Built by iron, saved by eggs and rabbits.

These pictures of the Hotel at the turn of the 19th and 20th Centuries* show how little the place has changed since that golden age.

The present Hall was built on the back of a huge fortune made by the Wright family from Derbyshire who owned coal mines and an iron foundry known as The Butterley Company (whose iron work can be seen to this day in St Pancras Station in London and elsewhere). The Hall’s survival is thanks to more rural occupations.

Threatened with demolition

The establishment of the Holiday Park in the 1960’s and the survival of the Hall are inextricably linked: the Hall was in a terrible state when Mr Jack Evans, the grandfather of the present owner, bought the Hall and Parkland in 1959.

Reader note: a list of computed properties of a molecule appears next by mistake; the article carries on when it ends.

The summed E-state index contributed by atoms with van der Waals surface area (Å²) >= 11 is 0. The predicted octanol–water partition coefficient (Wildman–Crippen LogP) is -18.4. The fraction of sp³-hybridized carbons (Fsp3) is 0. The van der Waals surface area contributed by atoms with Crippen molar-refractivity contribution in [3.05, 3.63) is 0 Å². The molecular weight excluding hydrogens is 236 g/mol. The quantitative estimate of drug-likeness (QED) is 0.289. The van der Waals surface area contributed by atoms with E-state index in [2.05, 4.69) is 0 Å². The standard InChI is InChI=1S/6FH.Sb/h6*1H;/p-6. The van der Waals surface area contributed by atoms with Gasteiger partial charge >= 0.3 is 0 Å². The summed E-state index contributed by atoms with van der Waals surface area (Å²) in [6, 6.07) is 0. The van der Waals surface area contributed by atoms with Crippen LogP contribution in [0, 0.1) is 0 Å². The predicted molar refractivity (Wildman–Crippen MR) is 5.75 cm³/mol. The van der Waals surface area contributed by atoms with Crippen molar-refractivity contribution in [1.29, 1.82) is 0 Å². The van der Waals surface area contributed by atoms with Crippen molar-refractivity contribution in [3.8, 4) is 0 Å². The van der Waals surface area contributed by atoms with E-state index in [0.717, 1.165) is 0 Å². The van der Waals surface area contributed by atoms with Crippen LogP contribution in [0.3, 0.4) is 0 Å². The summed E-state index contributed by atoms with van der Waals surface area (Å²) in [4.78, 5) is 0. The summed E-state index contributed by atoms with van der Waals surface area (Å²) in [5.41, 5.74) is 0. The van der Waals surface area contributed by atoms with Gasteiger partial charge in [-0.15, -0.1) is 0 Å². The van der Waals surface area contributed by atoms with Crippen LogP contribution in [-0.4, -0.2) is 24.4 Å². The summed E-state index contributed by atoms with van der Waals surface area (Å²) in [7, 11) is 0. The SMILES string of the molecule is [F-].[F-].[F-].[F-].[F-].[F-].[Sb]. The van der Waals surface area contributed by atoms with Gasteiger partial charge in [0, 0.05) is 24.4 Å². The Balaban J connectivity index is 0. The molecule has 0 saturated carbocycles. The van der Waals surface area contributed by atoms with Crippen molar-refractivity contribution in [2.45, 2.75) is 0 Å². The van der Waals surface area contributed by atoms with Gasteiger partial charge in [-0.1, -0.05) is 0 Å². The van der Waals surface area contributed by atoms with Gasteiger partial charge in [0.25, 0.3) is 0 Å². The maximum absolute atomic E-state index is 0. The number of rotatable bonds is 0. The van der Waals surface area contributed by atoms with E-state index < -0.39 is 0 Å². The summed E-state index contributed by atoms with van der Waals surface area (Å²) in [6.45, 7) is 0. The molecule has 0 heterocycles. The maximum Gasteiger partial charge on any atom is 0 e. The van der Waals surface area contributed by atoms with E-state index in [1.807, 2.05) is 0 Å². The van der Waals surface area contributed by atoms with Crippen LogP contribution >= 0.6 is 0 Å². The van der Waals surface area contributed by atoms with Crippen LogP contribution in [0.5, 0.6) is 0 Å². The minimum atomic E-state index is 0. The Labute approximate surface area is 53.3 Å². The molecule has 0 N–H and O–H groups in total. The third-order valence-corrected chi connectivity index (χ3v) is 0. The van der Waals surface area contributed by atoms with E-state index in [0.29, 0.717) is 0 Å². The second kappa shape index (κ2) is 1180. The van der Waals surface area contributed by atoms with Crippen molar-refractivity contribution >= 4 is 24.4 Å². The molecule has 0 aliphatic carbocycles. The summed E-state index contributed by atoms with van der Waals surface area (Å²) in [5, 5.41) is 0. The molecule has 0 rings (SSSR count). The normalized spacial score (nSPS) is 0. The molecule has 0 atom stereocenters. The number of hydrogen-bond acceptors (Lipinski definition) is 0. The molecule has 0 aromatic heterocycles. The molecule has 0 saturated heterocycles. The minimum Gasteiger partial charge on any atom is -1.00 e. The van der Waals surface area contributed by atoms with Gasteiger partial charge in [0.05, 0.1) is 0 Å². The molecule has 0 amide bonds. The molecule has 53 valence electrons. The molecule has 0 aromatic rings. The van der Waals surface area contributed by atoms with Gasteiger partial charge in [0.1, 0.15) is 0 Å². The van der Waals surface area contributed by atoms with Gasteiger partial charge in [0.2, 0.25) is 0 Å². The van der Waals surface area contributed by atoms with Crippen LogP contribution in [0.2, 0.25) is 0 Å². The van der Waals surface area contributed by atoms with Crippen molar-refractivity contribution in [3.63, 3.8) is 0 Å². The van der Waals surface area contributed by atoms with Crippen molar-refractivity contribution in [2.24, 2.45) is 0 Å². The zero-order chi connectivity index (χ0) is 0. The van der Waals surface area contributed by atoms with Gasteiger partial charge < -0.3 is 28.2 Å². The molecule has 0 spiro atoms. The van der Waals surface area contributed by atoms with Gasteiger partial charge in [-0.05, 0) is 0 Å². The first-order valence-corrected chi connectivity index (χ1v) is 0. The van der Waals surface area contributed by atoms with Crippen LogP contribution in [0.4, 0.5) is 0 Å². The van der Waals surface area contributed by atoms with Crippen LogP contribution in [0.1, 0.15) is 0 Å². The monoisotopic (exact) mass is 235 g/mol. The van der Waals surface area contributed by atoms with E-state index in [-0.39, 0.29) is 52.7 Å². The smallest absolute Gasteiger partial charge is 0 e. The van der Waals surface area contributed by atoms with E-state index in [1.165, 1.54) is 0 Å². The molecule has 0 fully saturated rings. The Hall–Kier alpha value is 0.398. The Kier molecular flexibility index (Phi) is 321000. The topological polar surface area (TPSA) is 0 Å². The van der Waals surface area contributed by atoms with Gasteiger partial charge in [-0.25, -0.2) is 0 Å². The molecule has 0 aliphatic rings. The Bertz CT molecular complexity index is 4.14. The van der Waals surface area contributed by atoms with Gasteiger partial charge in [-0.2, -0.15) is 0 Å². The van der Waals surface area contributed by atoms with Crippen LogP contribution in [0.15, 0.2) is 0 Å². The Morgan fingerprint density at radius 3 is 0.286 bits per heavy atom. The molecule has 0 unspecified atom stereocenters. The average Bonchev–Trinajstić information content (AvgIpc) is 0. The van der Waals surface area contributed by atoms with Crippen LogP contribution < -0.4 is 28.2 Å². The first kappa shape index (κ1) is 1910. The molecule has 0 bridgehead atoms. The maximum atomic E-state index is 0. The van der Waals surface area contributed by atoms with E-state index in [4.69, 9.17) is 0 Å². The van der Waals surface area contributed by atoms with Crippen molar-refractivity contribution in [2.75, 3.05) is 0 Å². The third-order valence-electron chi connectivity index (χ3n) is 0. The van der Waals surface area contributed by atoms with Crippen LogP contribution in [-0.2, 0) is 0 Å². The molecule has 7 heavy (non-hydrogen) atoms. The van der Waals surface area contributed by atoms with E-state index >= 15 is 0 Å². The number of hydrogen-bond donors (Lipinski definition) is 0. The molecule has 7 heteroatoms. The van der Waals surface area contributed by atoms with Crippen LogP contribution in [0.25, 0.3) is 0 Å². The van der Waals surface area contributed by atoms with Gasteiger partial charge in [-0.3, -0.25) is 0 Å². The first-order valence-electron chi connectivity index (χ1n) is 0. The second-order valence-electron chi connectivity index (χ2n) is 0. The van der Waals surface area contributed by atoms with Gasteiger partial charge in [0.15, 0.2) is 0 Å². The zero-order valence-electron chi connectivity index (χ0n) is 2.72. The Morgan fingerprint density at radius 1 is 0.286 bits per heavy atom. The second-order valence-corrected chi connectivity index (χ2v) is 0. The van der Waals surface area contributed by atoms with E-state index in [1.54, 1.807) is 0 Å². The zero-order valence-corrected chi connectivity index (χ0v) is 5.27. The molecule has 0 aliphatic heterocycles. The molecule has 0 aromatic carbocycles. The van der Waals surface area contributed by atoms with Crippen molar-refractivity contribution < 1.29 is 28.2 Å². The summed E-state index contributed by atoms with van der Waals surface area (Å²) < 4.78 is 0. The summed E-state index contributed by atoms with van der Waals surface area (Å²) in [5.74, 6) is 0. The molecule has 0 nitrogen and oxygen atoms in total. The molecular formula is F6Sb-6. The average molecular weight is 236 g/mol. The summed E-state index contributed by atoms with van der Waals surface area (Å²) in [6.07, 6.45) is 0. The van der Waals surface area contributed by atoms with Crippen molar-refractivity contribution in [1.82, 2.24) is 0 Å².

Jack built his business on collecting rabbits, other game and eggs from the nearby farms and selling the produce to shops and markets in the Midlands. Coincidentally, Jack’s wife Margaret had been in service at the Hall as a young girl but by the 1950’s the Hall was almost certainly going to be demolished.

Saved for the future

Prompted by business contacts in the Midlands looking for a rural bolt-hole, Jack created the Holiday Park in the 1960’s to generate revenue which would pay for the restoration and upkeep of the hall and thus save it from demolition. Over time Jack also planted many of the rare trees which still grace the Park today.

There is still much restoration work to do on the Hall and some of its outbuildings but the vision remains the same: to run the two businesses in synergy whilst offering outstanding comfort and value for money in both.